If you’re a cancer survivor chances are that you’ve had a health professional, friend or acquaintance tell you to avoid sugar because “sugar feeds cancer cells.”
Google “sugar and cancer” and over 88 million hits come up. No wonder there’s a lot of confusion about this topic – for health professionals and everyone else.
This was the topic of a teleconference I attended today for Registered Dietitians working in oncology. I’ll bottom line the information and share some interesting facts.
1. Sugar feeds every cell in the body. So yes, sugar does feed cancer cells, but we could not live without sugar or glucose in our blood.
2. Insulin Resistance may be the real concern. When you aren’t able to move sugar from the blood into the cell with normal levels of insulin, that is considered insulin resistance and your body has to make more insulin. Insulin resistance is associated with increased risk of certain cancers.
3. It is important to focus on the big picture of your diet and eating habits. Your food choices should be empowering, not a source of stress after a cancer diagnosis.
Here’s what the presenter suggested you can do to limit high insulin levels:
- Maintain a healthy weight
- Exercise and be physically active
- Eat it whole – choose less processed foods
- Avoid “naked carbs.” That is – don’t eat high carbohydrate foods by themselves. Be sure to include foods with some protein and/or healthy fat along with high carbohydrate foods. (nuts and fruit; Bean and vegetable salad with dressing)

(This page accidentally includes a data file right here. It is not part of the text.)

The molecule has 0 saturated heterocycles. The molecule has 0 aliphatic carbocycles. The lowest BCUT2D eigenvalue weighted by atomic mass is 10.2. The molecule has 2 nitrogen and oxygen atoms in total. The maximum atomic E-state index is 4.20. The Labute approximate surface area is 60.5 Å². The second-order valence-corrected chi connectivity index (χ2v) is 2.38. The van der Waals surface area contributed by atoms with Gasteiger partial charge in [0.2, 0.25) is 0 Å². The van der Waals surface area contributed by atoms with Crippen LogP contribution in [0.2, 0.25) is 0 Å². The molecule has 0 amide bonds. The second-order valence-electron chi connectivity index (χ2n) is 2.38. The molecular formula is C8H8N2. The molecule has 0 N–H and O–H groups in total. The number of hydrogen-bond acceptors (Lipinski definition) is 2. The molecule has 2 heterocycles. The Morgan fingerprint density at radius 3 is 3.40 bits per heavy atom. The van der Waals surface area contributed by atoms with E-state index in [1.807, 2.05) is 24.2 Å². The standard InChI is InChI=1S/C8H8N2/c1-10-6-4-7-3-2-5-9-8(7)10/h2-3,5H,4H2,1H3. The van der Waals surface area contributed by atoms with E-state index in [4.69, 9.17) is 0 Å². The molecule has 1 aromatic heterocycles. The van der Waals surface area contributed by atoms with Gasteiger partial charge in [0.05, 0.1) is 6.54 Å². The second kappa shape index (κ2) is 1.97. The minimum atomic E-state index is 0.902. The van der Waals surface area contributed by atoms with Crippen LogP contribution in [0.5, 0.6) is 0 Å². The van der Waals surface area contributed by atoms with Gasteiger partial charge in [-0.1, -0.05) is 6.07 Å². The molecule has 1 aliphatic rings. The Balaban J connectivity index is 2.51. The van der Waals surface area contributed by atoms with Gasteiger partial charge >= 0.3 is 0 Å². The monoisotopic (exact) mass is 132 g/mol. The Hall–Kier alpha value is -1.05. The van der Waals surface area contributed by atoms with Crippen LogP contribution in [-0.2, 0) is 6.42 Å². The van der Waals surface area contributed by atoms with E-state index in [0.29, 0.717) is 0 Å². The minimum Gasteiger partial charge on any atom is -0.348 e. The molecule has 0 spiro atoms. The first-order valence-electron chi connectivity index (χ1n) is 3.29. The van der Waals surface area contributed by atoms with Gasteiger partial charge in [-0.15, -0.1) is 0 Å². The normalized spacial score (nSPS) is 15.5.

- Eat small, frequent meals. This can keep blood sugar stable and keep hunger and fatigue in check. But emphasize the smaller size of meals and snacks if you are eating more often.
The New American Plate is a great model for keeping meals and snacks balanced. One of the final slides of the presentation noted that our goal is not to eliminate any food groups (such as grains or other starchy foods) but to make better choices in all of them.
If you are a health professional and want to learn more about insulin resistance, diabetes and cancer risk, visit our Health Professionals and Educators eCommunity and read AICR’s InDepth The Diabetes-Cancer Link.